Field Trip: Sunol Regional Park
Date: Saturday March 12, 2011
Time: 8:45 AM
Trip Report added on 3/16/2011
Trip Report: by David Takeuchi
Five NSAS members met Terri Bostater, Naturalist at Sunol Regional Wilderness. Terri gave us an introduction to the Sunol which is part of the East Bay Regional Park District. Also joining us was Dana Flores, Naturalist Intern. The park attracts many hikers, including families. We started our walk, crossing a bridge over Alameda Creek. Pat Heldrith pointed out a thrush which turned out to be a Hermit Thrush. We walked through the riparian picnic grounds, bring back memories of past NSAS field trips. The flowing stream under oaks , birds calling and the easy access to parking is why we have selected to had gourmet picnics in this wooded area in the past. The morning was sunny and cool, and as the hike progressed later in the morning, jackets were shed. The hills were green from the winter rains and the coming of spring attracted birds, singing their repetitive songs. Orange crowned warblers called to us during our gentle hike to Little Yosemite. Red-shoulder hawks cried throughout the canyon as they circled with the thermals. Wildflowers were scattered along the trail, and provided Dana the opportunity to takes photos. There were plots of shooting stars and wild pansy, also known as Johnny Jump-ups. Mike Moshier also took photos, but his was of birds. A small bird called to Cheryl Harris as it darted across a fallen log. It turned out to be a Bewick Wren. The waterfall as Little Yosemite was more like a back yard waterfall than the rush of water that follows a heavy rainfall. The massive boulders lend its name to Little Yosemite. A family with two young children enjoyed the pool of water below the falls. It was evident this was not their first time to visit the pool. They passed us on the way to the falls, which by the way is not marked with a sign. The creek flowed crystal clear, and during the warm summer months will be an inviting attraction to dip your feet and cool off. We ate our lunch at a picnic table under canyon oaks, before heading back. I stopped at the Visitor Center. The snakes were asleep, and the female tarantulas has come out of her borrow for a drink of water.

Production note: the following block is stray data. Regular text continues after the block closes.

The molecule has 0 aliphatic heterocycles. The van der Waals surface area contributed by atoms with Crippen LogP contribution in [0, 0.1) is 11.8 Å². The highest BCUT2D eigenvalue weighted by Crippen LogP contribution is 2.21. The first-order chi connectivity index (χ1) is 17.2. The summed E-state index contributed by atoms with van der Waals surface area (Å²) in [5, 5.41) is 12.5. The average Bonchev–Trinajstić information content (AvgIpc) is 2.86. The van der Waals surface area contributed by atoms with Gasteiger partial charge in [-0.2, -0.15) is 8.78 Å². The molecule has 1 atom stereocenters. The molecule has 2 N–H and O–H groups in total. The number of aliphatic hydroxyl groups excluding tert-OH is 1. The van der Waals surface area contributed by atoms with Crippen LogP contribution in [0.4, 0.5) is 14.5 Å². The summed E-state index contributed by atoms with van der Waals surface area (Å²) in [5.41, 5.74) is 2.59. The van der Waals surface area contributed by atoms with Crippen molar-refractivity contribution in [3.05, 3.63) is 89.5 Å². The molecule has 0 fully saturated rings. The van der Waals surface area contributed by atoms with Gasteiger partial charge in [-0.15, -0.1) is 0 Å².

Bird list: Red-shoulder Hawk 4, California Towhee 5, Lesser Goldfinch 1, Dark-eyed Junco 7, Ruby-crowned Kinglet 3, Hermit Thrush 1, Pileated Woodpecker 1, Bewick Wren 1, Mallard 2, Annaís Humming Bird 5, Black Phoebe 3, Red-shafted Flicker 1, Northern Flicker 1, Acorn Woodpecker 9, Red-tailed Hawk 3, Scrub Jay 5, Stellarís Jay 2, European Starling 5, Turkey Vulture 10, Violet Green Swallow 5, White Crowned Sparrow 5, Orange Crowned Warbler 9, Yellow Warbler 1, Bushtit 2, Spotted Towhee 3, White-breasted Nuthatch 1, Nuttallís Woodpecker 2, Golden Crowned Sparrow 15, Yellow-rumped Warbler 2, White-tailed Kite 2, Chestnut-backed Chickadee 1.
Flower list: California Buttercup, Filaree, Johnny Jump-up, Shooting Star, Baby Blue Eye, Bee Plant, Manroot/Wild Cucumber, Sticky Monkey flower, Fiddleneck, Minerís Lettuce, Milk Maid, Ithurielís spear, Blue Witch, Blue Dick.
We will meet with Terri Bostater, Naturalist, who will give us an introduction to the park and an overview of the best trails to follow to see birds and wildflowers which should be in bloom. She reports that milkmaids have already begun to bloom this third week in January. There is a $5.00 parking fee payable at the kiosk. Ask for directions to get to the Visitor Center parking lot. Back pack a lunch. Bring drinking water, and bug spray, just in case you need it. There is no drinking water in the park. We will be going on a hike. Those with more energy may want to hike the 2 miles to Little Yosemite.
This is one of the East Bay's most scenic and memorable regional parks, complete with a visitor center, self-guided nature trail, and even "Little Yosemite" gorge. Click here to visit the regional park web page with lots more information.
Directions: We will meet at the old Green Barn Visitor Center, 8:45 AM, Sunol Regional Wilderness, 1895 Geary Road, Sunol, CA. From the Benicia area, go south on I-680 and exit at Calaveras Road/Highway 84 just south of the town of Pleasanton. Turn left onto Calaveras Road and proceed to Geary Road, which leads directly into the park. Click here for a Google Map showing where the park is located.
submitted on January 26, 2011, at 06:12 PM PST